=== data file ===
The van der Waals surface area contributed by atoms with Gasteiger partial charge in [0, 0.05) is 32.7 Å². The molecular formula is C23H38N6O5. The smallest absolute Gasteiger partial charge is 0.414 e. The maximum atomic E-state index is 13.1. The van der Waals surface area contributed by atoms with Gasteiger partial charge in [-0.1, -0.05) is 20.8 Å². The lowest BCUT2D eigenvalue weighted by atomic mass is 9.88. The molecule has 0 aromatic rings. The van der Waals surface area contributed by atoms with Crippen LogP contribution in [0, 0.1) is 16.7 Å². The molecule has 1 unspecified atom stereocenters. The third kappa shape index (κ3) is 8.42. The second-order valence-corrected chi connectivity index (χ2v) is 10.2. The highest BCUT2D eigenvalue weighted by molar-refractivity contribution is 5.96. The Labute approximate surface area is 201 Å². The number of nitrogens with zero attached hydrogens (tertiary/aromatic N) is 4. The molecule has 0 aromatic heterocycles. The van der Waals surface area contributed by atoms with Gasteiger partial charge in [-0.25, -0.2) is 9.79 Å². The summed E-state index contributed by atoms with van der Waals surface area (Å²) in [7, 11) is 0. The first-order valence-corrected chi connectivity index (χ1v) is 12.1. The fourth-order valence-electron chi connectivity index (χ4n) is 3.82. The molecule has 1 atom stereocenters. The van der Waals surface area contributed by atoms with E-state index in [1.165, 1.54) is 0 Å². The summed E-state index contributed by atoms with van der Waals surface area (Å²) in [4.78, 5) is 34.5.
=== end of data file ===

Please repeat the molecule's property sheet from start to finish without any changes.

The van der Waals surface area contributed by atoms with Gasteiger partial charge in [0, 0.05) is 32.7 Å². The molecular formula is C23H38N6O5. The smallest absolute Gasteiger partial charge is 0.414 e. The maximum atomic E-state index is 13.1. The van der Waals surface area contributed by atoms with Gasteiger partial charge in [-0.1, -0.05) is 20.8 Å². The lowest BCUT2D eigenvalue weighted by atomic mass is 9.88. The molecule has 0 aromatic rings. The van der Waals surface area contributed by atoms with Crippen LogP contribution in [0, 0.1) is 16.7 Å². The molecule has 1 unspecified atom stereocenters. The third kappa shape index (κ3) is 8.42. The second-order valence-corrected chi connectivity index (χ2v) is 10.2. The highest BCUT2D eigenvalue weighted by molar-refractivity contribution is 5.96. The Labute approximate surface area is 201 Å². The number of nitrogens with zero attached hydrogens (tertiary/aromatic N) is 4. The molecule has 0 aromatic heterocycles. The van der Waals surface area contributed by atoms with Gasteiger partial charge in [-0.25, -0.2) is 9.79 Å². The summed E-state index contributed by atoms with van der Waals surface area (Å²) in [7, 11) is 0. The first-order valence-corrected chi connectivity index (χ1v) is 12.1. The fourth-order valence-electron chi connectivity index (χ4n) is 3.82. The molecule has 1 atom stereocenters. The van der Waals surface area contributed by atoms with E-state index in [1.165, 1.54) is 0 Å². The summed E-state index contributed by atoms with van der Waals surface area (Å²) in [4.78, 5) is 34.5.